What’s The Big Pattern of Mission?

What are we to make of these connections? Are they intentional, here in Acts? Why does it matter? 


At the very least, I can tell you this. God has a way of delivering his people, conquering his enemies, and advancing his kingdom when the odds might appear to be stacked against his kingdom. His strong hand and outstretched hand will provide for and protect his marginalized people. He will subdue rebellious hearts to himself, giving his people faith and repentance and salvation. He will subdue his enemies, and deal with sin—through the cross in his mercy, or in through judgment in his wrath. We see it over, and over, and over again throughout the entire Bible. This goes back to Psalm 111—“great are the works of the Lord, studied by all who delight in them”. Whether or not Luke is intentionally making these subtle connections to the Exodus or other stories in our Bibles is, in some ways, beside the point. What is clear is that God is on mission, and he always has been. He’s on mission for the glory of his name and for the salvation of his people. As fools oppose him with the same kind of folly as Herod and Pharoah, so he thwarts them with the same show of power—all for the good of his people. As this world presents the same kinds of obstacles to his kingdom, God will continue to advance his kingdom as he pleases. May it be so, here at Covenant, as we preach Christ’s forgiveness in the power of his Spirit.


So generically, we’ve considered God’s pattern for his mission. Let’s not consider God’s provision for his mission as we look closer at our story.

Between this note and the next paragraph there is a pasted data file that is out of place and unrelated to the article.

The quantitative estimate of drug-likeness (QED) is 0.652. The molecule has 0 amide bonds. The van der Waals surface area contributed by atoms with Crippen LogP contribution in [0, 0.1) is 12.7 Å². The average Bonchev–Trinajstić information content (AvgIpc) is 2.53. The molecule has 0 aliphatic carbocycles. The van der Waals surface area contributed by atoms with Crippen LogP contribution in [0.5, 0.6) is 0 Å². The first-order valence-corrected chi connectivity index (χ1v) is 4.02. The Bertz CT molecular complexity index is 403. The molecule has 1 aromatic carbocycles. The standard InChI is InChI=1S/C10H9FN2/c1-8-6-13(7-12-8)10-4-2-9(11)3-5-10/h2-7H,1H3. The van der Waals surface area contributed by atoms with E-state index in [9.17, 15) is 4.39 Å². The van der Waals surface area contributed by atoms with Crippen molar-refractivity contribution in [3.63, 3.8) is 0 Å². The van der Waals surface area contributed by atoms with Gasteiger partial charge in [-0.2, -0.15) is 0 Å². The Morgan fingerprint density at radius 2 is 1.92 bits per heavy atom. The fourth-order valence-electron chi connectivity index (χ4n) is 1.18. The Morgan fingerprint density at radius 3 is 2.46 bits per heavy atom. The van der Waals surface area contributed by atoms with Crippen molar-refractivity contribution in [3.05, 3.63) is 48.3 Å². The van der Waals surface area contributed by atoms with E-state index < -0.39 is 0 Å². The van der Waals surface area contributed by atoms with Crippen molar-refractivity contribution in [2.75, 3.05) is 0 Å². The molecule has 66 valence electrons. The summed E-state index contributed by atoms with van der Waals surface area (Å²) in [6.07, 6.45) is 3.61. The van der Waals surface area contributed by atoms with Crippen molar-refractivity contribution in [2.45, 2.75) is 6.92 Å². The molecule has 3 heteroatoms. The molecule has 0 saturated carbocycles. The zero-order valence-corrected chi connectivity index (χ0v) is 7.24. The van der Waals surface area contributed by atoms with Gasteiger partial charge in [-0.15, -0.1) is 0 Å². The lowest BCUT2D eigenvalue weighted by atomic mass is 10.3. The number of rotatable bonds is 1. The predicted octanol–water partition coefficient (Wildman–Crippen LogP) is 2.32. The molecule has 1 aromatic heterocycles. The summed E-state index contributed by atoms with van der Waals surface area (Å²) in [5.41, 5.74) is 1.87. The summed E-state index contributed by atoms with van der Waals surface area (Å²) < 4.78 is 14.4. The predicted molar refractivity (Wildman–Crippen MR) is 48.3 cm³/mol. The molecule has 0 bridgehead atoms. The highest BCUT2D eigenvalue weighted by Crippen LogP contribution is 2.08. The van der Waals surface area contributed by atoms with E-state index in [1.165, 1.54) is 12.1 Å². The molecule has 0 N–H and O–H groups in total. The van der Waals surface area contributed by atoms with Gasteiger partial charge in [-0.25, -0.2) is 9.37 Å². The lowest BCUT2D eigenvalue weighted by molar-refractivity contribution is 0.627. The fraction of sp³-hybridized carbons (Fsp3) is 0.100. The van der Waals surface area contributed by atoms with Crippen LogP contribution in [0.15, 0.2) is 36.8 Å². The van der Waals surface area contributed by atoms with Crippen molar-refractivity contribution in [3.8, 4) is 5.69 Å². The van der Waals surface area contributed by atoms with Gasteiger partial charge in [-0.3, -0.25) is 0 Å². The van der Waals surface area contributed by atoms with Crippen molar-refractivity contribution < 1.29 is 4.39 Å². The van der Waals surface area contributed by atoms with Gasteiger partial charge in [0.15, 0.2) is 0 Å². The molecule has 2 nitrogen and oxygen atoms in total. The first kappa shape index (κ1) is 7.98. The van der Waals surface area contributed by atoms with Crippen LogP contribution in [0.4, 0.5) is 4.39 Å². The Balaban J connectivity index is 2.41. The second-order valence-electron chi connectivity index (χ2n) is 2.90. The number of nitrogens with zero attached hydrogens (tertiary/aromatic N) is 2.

2. God’s Provision For His Mission

Look at chapter 11 verse 27—the first paragraph in our passage, this morning.


27   Now in these days prophets came down from Jerusalem to Antioch. 28 And one of them named Agabus stood up and foretold by the Spirit that there would be a great famine over all the world (this took place in the days of Claudius). 29 So the disciples determined, every one according to his ability, to send relief to the brothers living in Judea. 30 And they did so, sending it to the elders by the hand of Barnabas and Saul. 


Here, we see an affliction which the church faced along with the rest of the world. A famine spread across all the Roman world, presumably. But this was an affliction which I imagine didn’t help the church’s cause in her infancy. To use a modern example, a blow to the greater economy is often the death blow to small businesses or business start-ups. This famine—and the economic turmoil it brought—could have really hurt this young church had the Lord not provided.

God Provides his Gospel

How did God provide for the cause of his mission? First, he gave the church the gospel. You may not think that this is explicit in the passage—but it ought to be. That’s a big point which this detail of the famine is making. Antioch—a gentile church—supported and sent relief to the Jewish church in Judea. This was voluntary! “The disciples [in Antioch] determined, every one according to his ability, to send relief to the brothers living in Judea” (verse 29). That’s significant. That means that these gentile Christians loved their Jewish brothers in Judea. 


The Christians in Judea are called brothers there for a reason. In Christ (as the Jewish church just discovered in the previous chapter) there is no distinction between Jew and Gentile. His blood atoned for Jewish sins, for Roman sins, for African sins, for European sins, for American sins—and, all have received the same Spirit of Christ. If the Lord hadn’t been revealing this so clearly to the church, I hardly believe this voluntary show of generosity would have ever occurred.